Monday, May 20, 2013

Lisa Kentzell - Brief Overview of my Career

People continue to ask about my career and what I did before I arrived at TWiT.  Here's a brief overview of my background:

My career started at age 11 with babysitting and a paper route, which I refused to give up, until I  acquired what I thought was a real job at age 16 at a fast food restaurant.  I lasted for almost a year when I couldn't wait to get out of the industry and took several small jobs by working at a bakery, restaurant, and bank.

Then I stumbled upon my very first real job at a small insurance office that made an impression on me.  I started out as an Office Assistant and during my first year I was promoted to Office Manager.  At age 19 I was provided with a platform to learn, build, and work on a team to help grow a small company.  I was also attending college full-time and cleaning two houses on the side.  Most of my friends didn't understand why I cleaned houses until they learned it paid $100 a week in cash and the $400 I made each month paid my rent.  My work ethic excelled as I increased my business knowledge and accounting/finance expertise while supporting myself and going to school full-time.  I was with this small insurance office for three years which allowed me to graduate from our local junior college with high honors and take the next step.

At age 21 I reached out to bigger jobs and worked as an Assistant Controller for a marketing company, Accounting Manager for a manufacturing company, a Controller for a wine distributor, and several temporary jobs until I turned 26 when I found a position with a business developer.

This company was my second real job because I stayed for ten years and started out as the Accounting Manager overseeing A/P and A/R while performing all the work and oversight in G/L for three projects.  This grew to twenty in three years and each project had multiple buildings and tenants attached to them.  I then advanced to the Financial Analyst position and started underwriting projects and executing acquisitions and dispositions of land and projects.  I was also setting up the entities to purchase new projects and had a hand in setting up the convoluted equity structures that accompanied them.  Our equity structures were complex and  projects had their own set of investors and different layers of distributions.  In three years I was promoted to Corporate Controller and inherited all of the challenges of overseeing close to sixty projects with convoluted equity structures with commercial, apartment, retail, mixed-use, and hospitality projects with multiple buildings in each project spreading throughout California and Nevada.  This was my continued education.  I had a hand in taking a company from ten employees to over a hundred while working in or with every aspect of the business.  I gained more experience here than I did in college and this set my foundation and sealed my integrity.  In addition, I accomplished my own long-term goal that I set in business at age 18, which was to reach the position of Corporate Controller at a small to medium sized business by age 35.  I reached my goal at age 33.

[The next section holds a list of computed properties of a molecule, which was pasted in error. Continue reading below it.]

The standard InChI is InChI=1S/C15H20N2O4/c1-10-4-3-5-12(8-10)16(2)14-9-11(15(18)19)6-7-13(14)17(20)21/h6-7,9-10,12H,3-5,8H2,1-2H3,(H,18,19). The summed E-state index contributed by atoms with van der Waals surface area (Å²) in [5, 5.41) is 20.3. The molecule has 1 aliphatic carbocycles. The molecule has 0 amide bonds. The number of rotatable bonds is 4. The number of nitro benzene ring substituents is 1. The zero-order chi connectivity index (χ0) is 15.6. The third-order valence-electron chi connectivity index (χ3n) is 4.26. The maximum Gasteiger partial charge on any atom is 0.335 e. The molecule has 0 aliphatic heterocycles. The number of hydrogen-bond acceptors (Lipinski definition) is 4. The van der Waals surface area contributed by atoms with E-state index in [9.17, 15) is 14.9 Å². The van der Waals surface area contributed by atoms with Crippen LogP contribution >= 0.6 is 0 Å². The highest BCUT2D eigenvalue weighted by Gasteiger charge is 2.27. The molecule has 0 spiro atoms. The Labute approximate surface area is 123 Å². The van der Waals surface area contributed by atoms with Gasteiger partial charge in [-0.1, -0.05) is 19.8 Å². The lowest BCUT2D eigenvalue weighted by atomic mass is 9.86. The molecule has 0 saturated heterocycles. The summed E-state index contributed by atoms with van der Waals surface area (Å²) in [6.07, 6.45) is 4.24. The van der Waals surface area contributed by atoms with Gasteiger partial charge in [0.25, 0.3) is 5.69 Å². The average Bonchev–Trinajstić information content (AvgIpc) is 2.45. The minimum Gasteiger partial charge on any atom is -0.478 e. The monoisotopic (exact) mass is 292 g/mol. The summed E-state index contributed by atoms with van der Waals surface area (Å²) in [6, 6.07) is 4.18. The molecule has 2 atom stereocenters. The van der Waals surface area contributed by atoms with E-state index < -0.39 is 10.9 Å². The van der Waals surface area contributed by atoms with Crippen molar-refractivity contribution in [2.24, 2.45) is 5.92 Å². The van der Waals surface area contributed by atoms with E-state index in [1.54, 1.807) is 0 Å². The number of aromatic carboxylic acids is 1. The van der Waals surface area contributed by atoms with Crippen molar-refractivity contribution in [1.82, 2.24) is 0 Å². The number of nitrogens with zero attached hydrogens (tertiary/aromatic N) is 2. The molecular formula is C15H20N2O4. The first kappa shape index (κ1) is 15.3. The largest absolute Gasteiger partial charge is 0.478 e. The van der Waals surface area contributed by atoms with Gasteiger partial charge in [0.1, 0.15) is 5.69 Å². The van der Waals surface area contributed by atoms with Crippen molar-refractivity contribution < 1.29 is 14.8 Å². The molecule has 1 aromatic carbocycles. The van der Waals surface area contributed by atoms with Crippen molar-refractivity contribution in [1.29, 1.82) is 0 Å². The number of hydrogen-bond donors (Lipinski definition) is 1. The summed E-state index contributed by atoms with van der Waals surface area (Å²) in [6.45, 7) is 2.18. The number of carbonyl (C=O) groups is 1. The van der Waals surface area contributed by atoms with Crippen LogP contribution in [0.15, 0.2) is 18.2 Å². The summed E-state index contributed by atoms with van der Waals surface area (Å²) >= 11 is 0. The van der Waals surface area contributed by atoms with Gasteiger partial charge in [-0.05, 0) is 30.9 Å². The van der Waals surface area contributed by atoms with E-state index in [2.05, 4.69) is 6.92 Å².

At age 33 I decided it was time to test my expertise and knowledge and established my own consulting business by securing two small clients with 50 billable hours per month.  I had a taste of being an entrepreneur and decided it was time to quit my job as Corporate Controller and work full-time for myself.  Therefore I established a new long-term goal which was two-fold.  I was either going to grow my own business and have a staff of ten working for me by age 45 or I was going to find the next company that I would partner with for five to ten years.  Oh what a ride this was!  Because I quit my job on excellent terms with my former company, I secured contract work with them and I took every consulting job I could find within a 30 mile radius.  The jobs ranged from bookkeeping clean up to establishing books for new companies, from assessing accounting processes to recommending changes and implementing them, from hiring teams to evaluating operating costs, from establishing goals to growing small companies.  I started to hire employees within the first year because I grew too fast.  At the peak of my consulting career I maintained the CFO title at three companies, oversaw twenty different entities in all different industries, and I had three bookkeepers working for me.  I was selective in choosing the work that I performed at my company and then I was introduced to TWiT.

At age 39 I walked into the TWiT cottage and met Leo Laporte and his small team.  TWiT grabbed me as I was intrigued the moment I was introduced to the industry.  After consulting with Leo for a year he told me he wanted to hire a Business Manager and then he painted his vision of growing TWiT to be the next CNN of Tech.  I found the business that I wanted to partner with and decided to join TWiT full-time.  It took about a year to wind down my consulting business, as I had to properly train and transition duties to other people, and was hired at TWiT as the CFO.  Shortly thereafter my role evolved into the CEO role and I am still at TWiT today.